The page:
1/2 cup unbleached flour 2 tablespoons unsweetened cocoa 1 teaspoon instant coffee granules 2 teaspoons Amaretto liqueur 1 teaspoon vanilla 1 tablespoon melted butter 2 eggs 1/4 cup sugar 1 cup milk MOUSSE: 1 package (12-ounces) semisweet chocolate chips (2 cups) 2 tablespoons Amaretto liqueur 11/2 cups heavy cream, whipped 6 egg yolks 2 tablespoons sugar 2 teaspoons vanilla SAUCE: 12 ounces white chocolate, chopped (Callebaut Belgium) 1/2 cup heavy cream 1 tablespoon Amaretto liqueur For the crepes: Place ingredients in a blender and blend for about 30 seconds. Allow batter to rest for about 30 minutes before using. Warm an 8-inch crepe pan over a low flame and brush lightly with butter. Pour 2 tablespoons batter into pan and swirl pan to spread batter evenly. Cook until bottom of crepe is lightly browned. Remove crepe (do not cook second side) and repeat until all batter is used. Makes 12 crepes. For the mousse: Place chocolate chips, Amaretto and 1/4 cup of the whipping cream in a glass dish and microwave 2 minutes. Chocolate will be melted, stir and set aside. On a double boiler, using an aluminum bowl, place egg yolks and sugar. Using a whisk, mix constantly until yolks turn pale and creamy. Remove from heat and add melted chocolate mixture. Whip remaining 11/4 cups cream with vanilla until soft peaks form, fold in chocolate-egg mixture, cover and refrigerate at least 2 hours. For the sauce: Place white chocolate, cream and Amaretto in a glass dish, microwave on high for 2 minutes. Stir and let cool. Place 11/2 to 2 tablespoons mousse on the uncooked side of each crepe and roll up. Keep cool in refrigerator, or store in freezer, well covered. To serve, allow 2 crepes per person, and spoon 2 to 3 tablespoons white chocolate sauce over crepes. *** Green events Martha Green is the host of these upcoming cooking class/fund-raisers in the Inland Empire: * Start Out Smart-Read on Monday at the First Presbyterian Church, 1900 N. D St., San Bernardino, 6:30 to 9 p.m., $30. Call (909) 864-4725. * Loma Linda University Children's Hospital, Big Hearts for Little Hearts Guild, on Oct. 26 at Wong Kerlee International Conference Center in Coleman Pavilion, 11175 Campus St., Loma Linda, 6:30 to 9 p.m., $35. Call (909) 558-8008.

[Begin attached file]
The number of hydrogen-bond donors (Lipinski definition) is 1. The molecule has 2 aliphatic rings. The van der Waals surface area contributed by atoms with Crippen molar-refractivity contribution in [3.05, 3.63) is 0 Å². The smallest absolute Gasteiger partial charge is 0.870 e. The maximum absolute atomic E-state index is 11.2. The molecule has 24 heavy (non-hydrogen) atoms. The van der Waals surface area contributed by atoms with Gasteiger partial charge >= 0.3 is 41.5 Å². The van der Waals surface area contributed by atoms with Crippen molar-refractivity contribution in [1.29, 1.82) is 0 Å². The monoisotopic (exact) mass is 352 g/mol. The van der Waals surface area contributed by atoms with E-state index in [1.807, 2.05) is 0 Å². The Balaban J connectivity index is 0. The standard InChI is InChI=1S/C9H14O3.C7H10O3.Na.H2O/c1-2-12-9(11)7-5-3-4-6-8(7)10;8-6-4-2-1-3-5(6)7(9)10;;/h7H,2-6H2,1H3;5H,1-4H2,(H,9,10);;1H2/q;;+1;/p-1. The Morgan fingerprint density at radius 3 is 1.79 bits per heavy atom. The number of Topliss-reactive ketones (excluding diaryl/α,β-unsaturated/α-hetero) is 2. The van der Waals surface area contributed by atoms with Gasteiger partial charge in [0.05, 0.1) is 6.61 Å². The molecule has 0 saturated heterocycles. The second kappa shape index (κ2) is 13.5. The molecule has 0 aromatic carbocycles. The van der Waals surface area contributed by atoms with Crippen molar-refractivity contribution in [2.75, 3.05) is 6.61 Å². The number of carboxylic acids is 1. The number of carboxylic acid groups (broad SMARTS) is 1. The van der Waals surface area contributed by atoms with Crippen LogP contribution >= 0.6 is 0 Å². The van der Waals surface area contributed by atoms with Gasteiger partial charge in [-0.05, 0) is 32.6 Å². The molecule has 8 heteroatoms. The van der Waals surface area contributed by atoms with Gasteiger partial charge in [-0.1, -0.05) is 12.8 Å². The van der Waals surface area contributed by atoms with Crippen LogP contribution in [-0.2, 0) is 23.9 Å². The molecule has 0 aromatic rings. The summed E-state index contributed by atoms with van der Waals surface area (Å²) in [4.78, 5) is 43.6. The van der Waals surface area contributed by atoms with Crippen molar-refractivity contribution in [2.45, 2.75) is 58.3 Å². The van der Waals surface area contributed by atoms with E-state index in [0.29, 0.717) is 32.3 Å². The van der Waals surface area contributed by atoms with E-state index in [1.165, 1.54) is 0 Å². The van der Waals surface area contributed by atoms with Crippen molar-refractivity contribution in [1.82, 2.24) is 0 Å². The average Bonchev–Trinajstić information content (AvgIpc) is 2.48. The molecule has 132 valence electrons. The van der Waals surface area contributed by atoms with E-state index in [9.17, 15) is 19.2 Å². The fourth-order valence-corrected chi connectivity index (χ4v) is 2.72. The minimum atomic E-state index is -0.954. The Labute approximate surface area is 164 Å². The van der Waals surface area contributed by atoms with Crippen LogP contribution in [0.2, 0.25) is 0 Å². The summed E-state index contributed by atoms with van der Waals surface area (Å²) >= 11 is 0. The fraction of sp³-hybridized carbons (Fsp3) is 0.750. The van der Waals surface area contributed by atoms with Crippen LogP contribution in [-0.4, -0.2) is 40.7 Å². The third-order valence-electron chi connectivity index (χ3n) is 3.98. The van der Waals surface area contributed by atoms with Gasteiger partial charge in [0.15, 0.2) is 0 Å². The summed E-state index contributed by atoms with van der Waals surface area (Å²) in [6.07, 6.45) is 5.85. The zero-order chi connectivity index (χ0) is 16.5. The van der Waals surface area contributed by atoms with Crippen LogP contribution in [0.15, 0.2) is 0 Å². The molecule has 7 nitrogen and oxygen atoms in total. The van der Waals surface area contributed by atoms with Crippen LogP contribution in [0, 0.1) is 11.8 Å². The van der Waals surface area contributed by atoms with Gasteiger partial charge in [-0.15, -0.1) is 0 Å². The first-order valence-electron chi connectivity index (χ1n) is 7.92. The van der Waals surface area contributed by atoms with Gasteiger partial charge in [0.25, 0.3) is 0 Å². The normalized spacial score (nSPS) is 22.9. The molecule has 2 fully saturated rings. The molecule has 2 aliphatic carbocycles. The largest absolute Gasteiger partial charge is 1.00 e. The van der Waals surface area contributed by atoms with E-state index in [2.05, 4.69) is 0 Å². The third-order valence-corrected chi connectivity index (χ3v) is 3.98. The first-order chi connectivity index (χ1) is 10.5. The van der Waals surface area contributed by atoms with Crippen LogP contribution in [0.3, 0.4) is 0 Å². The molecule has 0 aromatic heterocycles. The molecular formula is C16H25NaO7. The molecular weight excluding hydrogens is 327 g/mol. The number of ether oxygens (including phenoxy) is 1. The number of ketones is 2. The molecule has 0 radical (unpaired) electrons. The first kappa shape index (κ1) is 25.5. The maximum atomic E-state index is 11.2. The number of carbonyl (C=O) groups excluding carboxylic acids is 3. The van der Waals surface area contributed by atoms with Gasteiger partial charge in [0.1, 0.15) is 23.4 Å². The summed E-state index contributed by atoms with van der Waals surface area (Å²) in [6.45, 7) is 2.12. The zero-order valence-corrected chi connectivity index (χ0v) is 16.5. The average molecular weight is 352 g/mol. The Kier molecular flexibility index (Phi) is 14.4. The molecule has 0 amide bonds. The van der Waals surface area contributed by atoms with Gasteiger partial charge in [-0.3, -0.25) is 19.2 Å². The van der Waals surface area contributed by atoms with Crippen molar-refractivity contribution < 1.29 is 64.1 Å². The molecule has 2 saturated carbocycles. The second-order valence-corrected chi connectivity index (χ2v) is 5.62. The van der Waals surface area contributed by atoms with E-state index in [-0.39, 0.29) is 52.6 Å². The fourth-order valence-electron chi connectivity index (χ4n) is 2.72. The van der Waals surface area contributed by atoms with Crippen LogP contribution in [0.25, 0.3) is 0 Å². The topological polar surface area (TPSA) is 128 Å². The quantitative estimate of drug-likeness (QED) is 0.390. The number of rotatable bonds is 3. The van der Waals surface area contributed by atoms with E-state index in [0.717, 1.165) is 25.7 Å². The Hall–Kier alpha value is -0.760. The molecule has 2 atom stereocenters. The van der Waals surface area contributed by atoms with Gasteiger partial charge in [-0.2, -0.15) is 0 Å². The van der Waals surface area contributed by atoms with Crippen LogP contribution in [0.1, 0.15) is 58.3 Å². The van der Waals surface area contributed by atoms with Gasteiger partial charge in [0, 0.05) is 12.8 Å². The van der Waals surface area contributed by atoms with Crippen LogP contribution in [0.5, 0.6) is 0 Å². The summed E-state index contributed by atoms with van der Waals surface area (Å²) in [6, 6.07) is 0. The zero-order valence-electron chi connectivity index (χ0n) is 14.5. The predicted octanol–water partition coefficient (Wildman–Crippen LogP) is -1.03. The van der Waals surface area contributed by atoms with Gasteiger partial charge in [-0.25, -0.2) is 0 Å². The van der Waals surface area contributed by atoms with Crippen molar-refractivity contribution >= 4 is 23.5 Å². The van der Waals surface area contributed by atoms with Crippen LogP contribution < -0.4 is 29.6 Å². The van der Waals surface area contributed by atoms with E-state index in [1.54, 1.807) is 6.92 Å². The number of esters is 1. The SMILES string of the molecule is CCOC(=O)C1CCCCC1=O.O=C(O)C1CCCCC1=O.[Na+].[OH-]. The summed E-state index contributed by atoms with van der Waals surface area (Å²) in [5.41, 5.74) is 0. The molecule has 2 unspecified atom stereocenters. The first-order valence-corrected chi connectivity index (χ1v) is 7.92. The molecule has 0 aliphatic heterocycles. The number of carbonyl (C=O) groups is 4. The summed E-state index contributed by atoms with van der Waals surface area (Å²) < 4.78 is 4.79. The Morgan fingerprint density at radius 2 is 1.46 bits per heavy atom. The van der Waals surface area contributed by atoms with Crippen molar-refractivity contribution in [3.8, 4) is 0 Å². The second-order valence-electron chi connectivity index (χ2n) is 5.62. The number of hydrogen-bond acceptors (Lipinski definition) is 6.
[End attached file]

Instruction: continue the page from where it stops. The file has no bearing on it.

* Salvation Army of Riverside (serving parts of Riverside County), Women's Auxiliary, Nov. 11 at the Salvation Army facility, 3695 First St., Riverside, noon to 2 p.m., $25. Call (909) 683-0262 or 683-2268


				
DOCUMENT INFO
Shared By:
Categories:
Stats:
views:36
posted:12/20/2009
language:English
pages:7